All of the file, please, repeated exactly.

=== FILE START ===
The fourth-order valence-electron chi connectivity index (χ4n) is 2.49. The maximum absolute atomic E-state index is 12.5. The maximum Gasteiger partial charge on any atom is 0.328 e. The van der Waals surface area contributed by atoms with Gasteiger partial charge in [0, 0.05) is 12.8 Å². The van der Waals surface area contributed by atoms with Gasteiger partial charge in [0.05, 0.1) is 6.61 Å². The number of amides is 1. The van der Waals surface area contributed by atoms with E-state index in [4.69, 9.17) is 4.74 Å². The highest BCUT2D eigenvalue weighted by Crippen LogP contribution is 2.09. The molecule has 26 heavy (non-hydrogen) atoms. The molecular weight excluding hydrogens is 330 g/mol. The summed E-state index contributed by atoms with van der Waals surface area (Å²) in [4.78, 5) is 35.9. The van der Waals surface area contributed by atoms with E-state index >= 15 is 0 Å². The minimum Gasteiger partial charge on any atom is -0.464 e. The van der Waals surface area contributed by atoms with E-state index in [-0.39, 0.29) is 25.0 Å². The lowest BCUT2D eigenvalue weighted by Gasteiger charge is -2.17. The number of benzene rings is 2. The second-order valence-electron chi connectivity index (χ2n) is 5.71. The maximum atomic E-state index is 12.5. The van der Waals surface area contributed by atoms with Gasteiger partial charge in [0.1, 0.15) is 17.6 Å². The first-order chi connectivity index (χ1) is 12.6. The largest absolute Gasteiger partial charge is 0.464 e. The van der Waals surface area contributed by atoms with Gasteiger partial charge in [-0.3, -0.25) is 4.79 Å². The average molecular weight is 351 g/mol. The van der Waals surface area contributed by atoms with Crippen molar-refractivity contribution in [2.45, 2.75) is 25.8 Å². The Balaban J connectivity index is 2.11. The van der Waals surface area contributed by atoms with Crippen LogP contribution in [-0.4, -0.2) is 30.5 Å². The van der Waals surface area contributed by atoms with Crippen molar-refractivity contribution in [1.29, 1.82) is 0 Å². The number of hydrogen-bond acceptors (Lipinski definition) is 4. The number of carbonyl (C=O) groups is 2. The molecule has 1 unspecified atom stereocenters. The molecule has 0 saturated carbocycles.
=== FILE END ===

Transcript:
The fourth-order valence-electron chi connectivity index (χ4n) is 2.49. The maximum absolute atomic E-state index is 12.5. The maximum Gasteiger partial charge on any atom is 0.328 e. The van der Waals surface area contributed by atoms with Gasteiger partial charge in [0, 0.05) is 12.8 Å². The van der Waals surface area contributed by atoms with Gasteiger partial charge in [0.05, 0.1) is 6.61 Å². The number of amides is 1. The van der Waals surface area contributed by atoms with E-state index in [4.69, 9.17) is 4.74 Å². The highest BCUT2D eigenvalue weighted by Crippen LogP contribution is 2.09. The molecule has 26 heavy (non-hydrogen) atoms. The molecular weight excluding hydrogens is 330 g/mol. The summed E-state index contributed by atoms with van der Waals surface area (Å²) in [4.78, 5) is 35.9. The van der Waals surface area contributed by atoms with E-state index >= 15 is 0 Å². The minimum Gasteiger partial charge on any atom is -0.464 e. The van der Waals surface area contributed by atoms with E-state index in [-0.39, 0.29) is 25.0 Å². The lowest BCUT2D eigenvalue weighted by Gasteiger charge is -2.17. The number of benzene rings is 2. The second-order valence-electron chi connectivity index (χ2n) is 5.71. The maximum atomic E-state index is 12.5. The van der Waals surface area contributed by atoms with Gasteiger partial charge in [0.1, 0.15) is 17.6 Å². The first-order chi connectivity index (χ1) is 12.6. The largest absolute Gasteiger partial charge is 0.464 e. The van der Waals surface area contributed by atoms with Gasteiger partial charge in [-0.3, -0.25) is 4.79 Å². The average molecular weight is 351 g/mol. The van der Waals surface area contributed by atoms with Crippen molar-refractivity contribution in [2.45, 2.75) is 25.8 Å². The Balaban J connectivity index is 2.11. The van der Waals surface area contributed by atoms with Crippen LogP contribution in [-0.4, -0.2) is 30.5 Å². The van der Waals surface area contributed by atoms with Crippen molar-refractivity contribution in [1.29, 1.82) is 0 Å². The number of hydrogen-bond acceptors (Lipinski definition) is 4. The number of carbonyl (C=O) groups is 2. The molecule has 1 unspecified atom stereocenters. The molecule has 0 saturated carbocycles.